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'Ambulance chasing', decarbonization can still rock the boat for Filipino seafarers

'Ambulance chasing', decarbonization can still rock the boat for Filipino seafarers
Kaycee Valmonte - April 4, 2023 |

MANILA, Philippines — Keeping more Filipinos employed on the world's ships will need more than reforms to maritime education and training programs, industry leaders said, adding Filipino seafarers face more challenges as global shipping changes.

These include global changes to the supply chain to lower the shipping industry's carbon emissions and the issue of "ambulance chasing" — a term used for lawyers who persuade workers injured on the job to seek monetary damages — that can drive shipping companies to seek sailors elsewhere.

Philippines commits to better training for seafarers after EU reprieve

While workers deserve compensation for work-related injuries, the shipping industry sees "ambulance chasers" as seeking large settlements for even minor injuries.

"Let’s see this as a beginning of a new chapter to make sure that the Filipino seafarers continue to maintain their position as Number One in the world," Natalie Shaw, director for employment affairs at the International Chamber of Shipping, said in a press briefing with the Department of Migrant Workers on Monday.

There are around hundreds of thousands of Filipino seafarers deployed around the world, but Shaw said that ensuring future employment "does need focus on education, training, mitigating ambulance chasing, and doing all the things which we’re working with and starting to look in which employers are committed to making sure will happen in joint partnership with the Filipino government."

The European Commission last week said it will continue recognizing the seafarer certificates issued by the Philippines to masters and officers. The decision cleared around 50,000 Filipino seafarers serving onboard EU-flag vessels.

Migrant Workers Secretary Susan "Toots" Ople said they expect a "resurgence" of the demand for Filipino seafarers. The Philippines has been the top source of seafarers globally, with around 380,000 Filipinos already deployed.

Education and training challenges

Beginning with partners back home, the DMW said it will be meeting with the Department of Transportation, the Maritime Industry Authority, and the Commission on Higher Education, among other related agencies, to discuss ways forward "so everything can be synchronized."

The country still needs to fix six issues pointed out by the European Maritime Safety Agency, which include how the country facilitates the examination and assessment of competence, its monitoring, supervision and evaluation of training and assessment as well as the onboard training of its seafarers.

"[The deficiencies were] the basis for the proposal to withdraw the recognition of the certificates," Ambassador for the European Delegation to the Philippines Luc Veron said in an interview with CNN Philippines' "The Source" on Tuesday. "These are the areas that we will continue to monitor."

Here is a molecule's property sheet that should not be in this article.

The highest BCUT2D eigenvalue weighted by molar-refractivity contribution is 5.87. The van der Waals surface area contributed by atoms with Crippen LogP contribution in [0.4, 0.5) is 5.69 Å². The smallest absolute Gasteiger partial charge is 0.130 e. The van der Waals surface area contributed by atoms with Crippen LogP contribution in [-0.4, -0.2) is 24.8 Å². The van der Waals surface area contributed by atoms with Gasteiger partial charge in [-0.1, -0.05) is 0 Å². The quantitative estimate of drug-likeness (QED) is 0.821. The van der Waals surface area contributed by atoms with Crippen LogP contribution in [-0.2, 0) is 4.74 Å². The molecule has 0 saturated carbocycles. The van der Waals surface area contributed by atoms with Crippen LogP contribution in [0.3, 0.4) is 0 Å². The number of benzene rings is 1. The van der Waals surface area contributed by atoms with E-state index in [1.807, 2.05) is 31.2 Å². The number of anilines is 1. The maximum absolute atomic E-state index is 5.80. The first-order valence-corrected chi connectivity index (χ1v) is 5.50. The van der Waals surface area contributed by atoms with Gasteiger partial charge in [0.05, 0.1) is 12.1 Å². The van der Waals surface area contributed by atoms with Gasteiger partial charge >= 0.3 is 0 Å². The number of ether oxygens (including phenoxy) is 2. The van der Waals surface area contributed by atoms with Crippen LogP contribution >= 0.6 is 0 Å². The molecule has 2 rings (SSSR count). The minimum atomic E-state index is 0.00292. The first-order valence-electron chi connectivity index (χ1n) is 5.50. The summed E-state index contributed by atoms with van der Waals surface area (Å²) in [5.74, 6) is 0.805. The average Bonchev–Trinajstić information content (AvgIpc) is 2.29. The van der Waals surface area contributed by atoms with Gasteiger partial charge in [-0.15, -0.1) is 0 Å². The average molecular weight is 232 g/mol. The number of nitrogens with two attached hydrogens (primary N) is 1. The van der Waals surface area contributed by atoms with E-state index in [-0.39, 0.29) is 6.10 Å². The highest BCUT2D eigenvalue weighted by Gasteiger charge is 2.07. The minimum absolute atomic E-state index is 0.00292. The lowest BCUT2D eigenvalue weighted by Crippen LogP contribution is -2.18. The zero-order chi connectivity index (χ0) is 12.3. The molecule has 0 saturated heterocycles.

International stakeholders on Monday noted that the problem was not in Filipino seafarers' competence, but rather the lack of consistency among programs offered by different maritime schools in the Philippines.

"The Philippines continues to maintain its leadership because it has a number of institutions that do the right thing, they do it at the right level, and we continue to employ [graduates] from those institutions," Francesco Gargiulo, CEO of the International Maritime Employers’ Council.

"The issue we have is not all [seafarer graduates from the Philippines] are at the same level," he added.

Keeping up with global demand

Helio Vicente, senior manager for Policy and Employment Affairs at the International Chamber of Shipping, said that the industry is expecting a shortfall of 90,000 officers by 2026. He said the industry "must significantly increase training and recruitment levels" to avoid the large deficit.

While the Philippines is already an industry leader when it comes to producing excellent seafarers, Vicente said ship owners are looking at other "unconventional seafaring nations" to fill the gap. Beyond this though, more training involving new skills would be needed to face the evolving industry.

"Any seafaring nations that are facing major issues now is likely to face even bigger issues when the process of decarbonizing the industry, which is already underway, is really ramped up come 2050 when targets are expected to be met," Vicente said.

"Their skills will be entirely different, the industry will look entirely different, [and] their training requirements will be entirely different."

The DMW is set to meet with its international partners for a workshop in June to help improve the country’s seafarer programs.
Addressing ‘ambulance chasing’

Meanwhile, stakeholders said the "single biggest issue" is the prevalence of ambulance chasing in work-related injuries.

"That’s the reason why a number of our members, maritime employers have decided to shift their manpower resource away from the Philippines and towards sometimes less qualified manpower sources and it’s a very frustrating issue," Gargiulo said, adding that most of the money paid for claims "ends up in the pockets of lawyers."

Ambulance chasing persists in the country despite a law passed in 2015, the Republic Act 10706, or an Act Protecting Seafarers Against Ambulance Chasing and Imposition of Excessive Fees. The law also details penalties, such as a fine of up to P100,000 as well as imprisonment.

Vicente said that Filipino seafarers account for 14.4% of people employed in the global shipping industry, down from 20% partly because of ambulance chasing.

"In our eyes, in the eyes of our members, [the ambulance chasing issue] is much bigger than the EMSA audit," Gargiulo of the maritime employers' council said.